'He and his brother worked for my father at Boree,' she said, quite stately. 'His brother saved my life.'

I was called back by the warder. Miss Falkland stepped out before them all, and shook hands with me. Yes, SHE SHOOK HANDS WITH ME, and the tears came into her eyes as she did so.

If anything could have given a man's heart a turn the right way that would have done it. I felt again as if some one cared for me in the world, as if I had a soul worth saving. And people may talk as they like, but when a man has the notion that everybody has given him up as a bad job, and has dropped troubling themselves about him, he gets worse and worse, and meets the devil half-way.

She said --

'Richard Marston, I cannot tell how grieved I am to see you here. Both papa and I were so sorry to hear all about those Momberah cattle.'

I stammered out something or other, I hardly knew what.

She looked at me again with her great beautiful eyes like a wondering child.

'Is your brother here too?'

'No, Miss Falkland,' I said. 'They've never caught Jim yet, and, what's more, I don't think they will. He jumped on a bare-backed horse without saddle or bridle, and got clear.'

She looked as if she was going to smile, but she didn't. I saw her eyes sparkle, though, and she said softly --

'Poor Jim! so he got away; I am glad of that. What a wonderful rider he was! But I suppose he will be caught some day. Oh, I do so wish I could say anything that would make you repent of what you have done, and try and do better by and by. Papa says you have a long life before you most likely, and might do so much with it yet. You will try, for my sake; won't you now?'

'I'll do what I can, miss,' I said; 'and if I ever see Jim again I'll tell him of your kindness.'

'Thank you, and good-bye,' she said, and she held out her hand again and took mine. I walked away, but I couldn't help holding my head higher, and feeling a different man, somehow.

I ain't much of a religious chap, wasn't then, and I am farther off it now than ever, but I've heard a power of the Bible and all that read in my time; and when the parson read out next Sunday about Jesus Christ dying for men, and wanting to have their souls saved, I felt as if I could have a show of understanding it better than I ever did before. If I'd been a Catholic, like Aileen and mother, I should have settled what the Virgin Mary was like when she was alive, and never said a prayer to her without thinking of Miss Falkland.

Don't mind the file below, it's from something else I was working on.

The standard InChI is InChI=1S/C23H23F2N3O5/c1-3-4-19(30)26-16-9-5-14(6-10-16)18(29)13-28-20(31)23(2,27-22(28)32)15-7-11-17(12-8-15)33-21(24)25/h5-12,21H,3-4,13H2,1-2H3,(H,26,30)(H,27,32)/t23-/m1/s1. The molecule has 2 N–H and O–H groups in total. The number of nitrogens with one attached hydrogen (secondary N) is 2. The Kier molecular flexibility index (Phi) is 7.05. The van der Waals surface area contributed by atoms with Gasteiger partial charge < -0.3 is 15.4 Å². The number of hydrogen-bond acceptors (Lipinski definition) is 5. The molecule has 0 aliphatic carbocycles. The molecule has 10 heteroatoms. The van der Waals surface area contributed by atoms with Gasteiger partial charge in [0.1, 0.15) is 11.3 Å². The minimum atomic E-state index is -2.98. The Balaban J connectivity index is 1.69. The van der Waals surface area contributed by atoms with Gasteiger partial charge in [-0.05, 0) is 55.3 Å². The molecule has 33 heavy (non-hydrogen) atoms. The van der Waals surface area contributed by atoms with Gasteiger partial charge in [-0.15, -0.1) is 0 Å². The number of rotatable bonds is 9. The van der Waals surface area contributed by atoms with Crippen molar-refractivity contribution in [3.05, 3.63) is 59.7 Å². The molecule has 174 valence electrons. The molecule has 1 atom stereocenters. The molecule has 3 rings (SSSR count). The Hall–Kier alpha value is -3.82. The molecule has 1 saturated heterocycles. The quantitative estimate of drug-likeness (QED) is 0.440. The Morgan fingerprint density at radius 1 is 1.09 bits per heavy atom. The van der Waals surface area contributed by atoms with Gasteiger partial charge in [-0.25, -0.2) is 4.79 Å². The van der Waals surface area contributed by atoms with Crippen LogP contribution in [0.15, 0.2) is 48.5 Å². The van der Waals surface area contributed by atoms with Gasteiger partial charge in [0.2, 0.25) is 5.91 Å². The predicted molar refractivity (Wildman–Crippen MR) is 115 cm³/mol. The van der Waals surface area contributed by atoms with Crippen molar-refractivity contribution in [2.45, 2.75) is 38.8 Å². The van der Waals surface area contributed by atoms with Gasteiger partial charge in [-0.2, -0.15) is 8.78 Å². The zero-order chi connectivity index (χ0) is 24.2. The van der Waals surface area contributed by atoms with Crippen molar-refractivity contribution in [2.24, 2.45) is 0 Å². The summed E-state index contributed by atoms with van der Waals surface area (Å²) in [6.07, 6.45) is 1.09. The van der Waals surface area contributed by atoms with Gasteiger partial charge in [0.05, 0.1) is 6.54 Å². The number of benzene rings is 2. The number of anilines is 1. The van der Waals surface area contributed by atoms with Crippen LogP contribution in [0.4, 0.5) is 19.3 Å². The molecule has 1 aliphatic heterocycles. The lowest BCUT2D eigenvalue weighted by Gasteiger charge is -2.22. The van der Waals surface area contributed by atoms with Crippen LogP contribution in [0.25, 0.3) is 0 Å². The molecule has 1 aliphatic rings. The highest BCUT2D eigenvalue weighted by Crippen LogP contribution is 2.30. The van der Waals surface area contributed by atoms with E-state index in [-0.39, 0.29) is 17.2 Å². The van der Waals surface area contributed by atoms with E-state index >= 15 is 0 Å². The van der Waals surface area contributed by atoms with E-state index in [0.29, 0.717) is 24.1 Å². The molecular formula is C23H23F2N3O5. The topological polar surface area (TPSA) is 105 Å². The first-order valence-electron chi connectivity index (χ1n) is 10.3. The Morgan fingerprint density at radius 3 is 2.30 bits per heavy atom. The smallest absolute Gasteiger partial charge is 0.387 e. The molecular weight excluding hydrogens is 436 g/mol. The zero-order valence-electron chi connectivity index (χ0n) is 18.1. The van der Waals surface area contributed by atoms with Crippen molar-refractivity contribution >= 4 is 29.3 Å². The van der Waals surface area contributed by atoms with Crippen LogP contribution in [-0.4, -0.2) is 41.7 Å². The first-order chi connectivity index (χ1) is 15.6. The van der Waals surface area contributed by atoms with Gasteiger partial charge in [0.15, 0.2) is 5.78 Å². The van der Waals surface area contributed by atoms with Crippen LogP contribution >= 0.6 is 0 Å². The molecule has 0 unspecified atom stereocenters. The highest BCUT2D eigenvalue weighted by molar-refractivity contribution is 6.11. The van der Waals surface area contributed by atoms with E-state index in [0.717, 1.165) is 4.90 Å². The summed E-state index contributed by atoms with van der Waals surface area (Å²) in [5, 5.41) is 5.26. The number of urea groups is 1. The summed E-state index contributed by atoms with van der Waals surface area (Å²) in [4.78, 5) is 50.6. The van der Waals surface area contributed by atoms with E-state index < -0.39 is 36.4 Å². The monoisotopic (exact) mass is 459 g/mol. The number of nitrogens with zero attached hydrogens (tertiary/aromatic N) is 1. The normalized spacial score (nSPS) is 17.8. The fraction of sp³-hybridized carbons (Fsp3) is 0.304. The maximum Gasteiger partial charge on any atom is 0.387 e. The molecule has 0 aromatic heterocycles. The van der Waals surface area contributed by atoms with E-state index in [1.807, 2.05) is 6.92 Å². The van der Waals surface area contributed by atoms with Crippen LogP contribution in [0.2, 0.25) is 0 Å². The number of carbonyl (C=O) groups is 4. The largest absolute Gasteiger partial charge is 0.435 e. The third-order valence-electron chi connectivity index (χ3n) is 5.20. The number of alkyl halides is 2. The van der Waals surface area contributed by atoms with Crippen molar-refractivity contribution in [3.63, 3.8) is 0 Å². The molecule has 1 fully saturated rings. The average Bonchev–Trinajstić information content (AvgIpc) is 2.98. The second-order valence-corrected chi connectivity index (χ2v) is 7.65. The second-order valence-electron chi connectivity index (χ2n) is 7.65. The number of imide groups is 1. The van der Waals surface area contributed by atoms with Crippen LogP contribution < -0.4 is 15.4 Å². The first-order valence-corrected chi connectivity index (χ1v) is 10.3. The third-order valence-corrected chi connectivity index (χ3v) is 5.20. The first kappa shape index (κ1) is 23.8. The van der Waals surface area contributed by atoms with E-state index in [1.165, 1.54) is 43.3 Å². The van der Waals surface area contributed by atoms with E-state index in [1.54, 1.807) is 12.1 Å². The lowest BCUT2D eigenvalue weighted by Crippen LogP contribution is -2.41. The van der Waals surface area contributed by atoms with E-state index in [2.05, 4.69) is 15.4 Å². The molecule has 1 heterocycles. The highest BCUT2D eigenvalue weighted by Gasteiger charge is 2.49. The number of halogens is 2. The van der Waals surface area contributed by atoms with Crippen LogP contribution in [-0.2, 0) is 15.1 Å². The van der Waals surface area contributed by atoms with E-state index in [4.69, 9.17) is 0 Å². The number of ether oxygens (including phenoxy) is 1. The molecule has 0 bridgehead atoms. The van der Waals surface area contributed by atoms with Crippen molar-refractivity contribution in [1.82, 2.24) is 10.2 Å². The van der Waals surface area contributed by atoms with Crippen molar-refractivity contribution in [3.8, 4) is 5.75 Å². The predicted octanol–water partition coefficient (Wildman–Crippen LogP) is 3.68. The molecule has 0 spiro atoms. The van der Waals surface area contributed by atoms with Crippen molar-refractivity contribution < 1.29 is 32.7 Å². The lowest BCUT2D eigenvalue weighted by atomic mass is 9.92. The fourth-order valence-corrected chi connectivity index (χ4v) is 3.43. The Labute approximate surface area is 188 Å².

While I was dying one week and getting over it another, and going through all the misery every fellow has in his first year of gaol, Starlight was just his old self all the time. He took it quite easy, never gave any one trouble, and there wasn't a soul in the place that wouldn't have done anything for him. The visiting magistrate thought his a most interesting case, and believed in his heart that he had been the means of turning him from the error of his ways -- he and the chaplain between them, anyhow. He even helped him to be allowed to be kept a little separate from the other prisoners (lest they should contaminate him!), and in lots of ways made his life a bit easier to him.

It was reported about that it was not the first time that he had been in a gaol. That he'd 'done time', as they call it, in another colony. He might or he might not. He never said. And he wasn't the man, with all his soft ways, you'd like to ask about such a thing.

By the look of it you wouldn't think he cared about it a bit. He took it very easy, read half his time, and had no sign about him that he wasn't perfectly satisfied. He intended when he got out to lead a new life, the chaplain said, and be the means of keeping other men right and straight.

One day we had a chance of a word together. He got the soft side of the chaplain, who thought he wanted to convert me and take me out of my sulky and obstinate state of mind. He took good care that we were not overheard or watched, and then said rather loud, for fear of accidents --

'Well, Richard, how are you feeling? I am happy to say that I have been led to think seriously of my former evil ways, and I have made up my mind, besides, to use every effort in my power to clear out of this infernal collection of tombstones when the moon gets dark again, about the end of this month.'

'How have you taken to become religious?' I said. 'Are you quite sure that what you say can be depended upon? And when did you get the good news?'

'I have had many doubts in my mind for a long time,' he said, 'and have watched and prayed long, and listened for the word that was to come; and the end of it is that I have at length heard the news that makes the soul rejoice, even for the heathen, the boy Warrigal, who will be waiting outside these walls with fresh horses. I must now leave you, my dear Richard,' he said; 'and I hope my words will have made an impression on you. When I have more to communicate for your good I will ask leave to return.'

After I heard this news I began to live again. Was there a chance of our getting out of this terrible tomb into the free air and sunshine once more? However it was to be managed I could not make out. I trusted mostly to Starlight, who seemed to know everything, and to be quite easy about the way it would all turn out.

All that I could get out of him afterwards was that on a certain night a man would be waiting with two horses outside of the gaol wall; and that if we had the luck to get out safe, and he thought we should, we would be on their backs in three minutes, and all the police in New South Wales wouldn't catch us once we got five minutes' start.

This was all very well if it came out right; but there was an awful lot to be done before we were even near it. The more I began to think over it the worse it looked; sometimes I quite lost heart, and believed we should never have half a chance of carrying out our plan.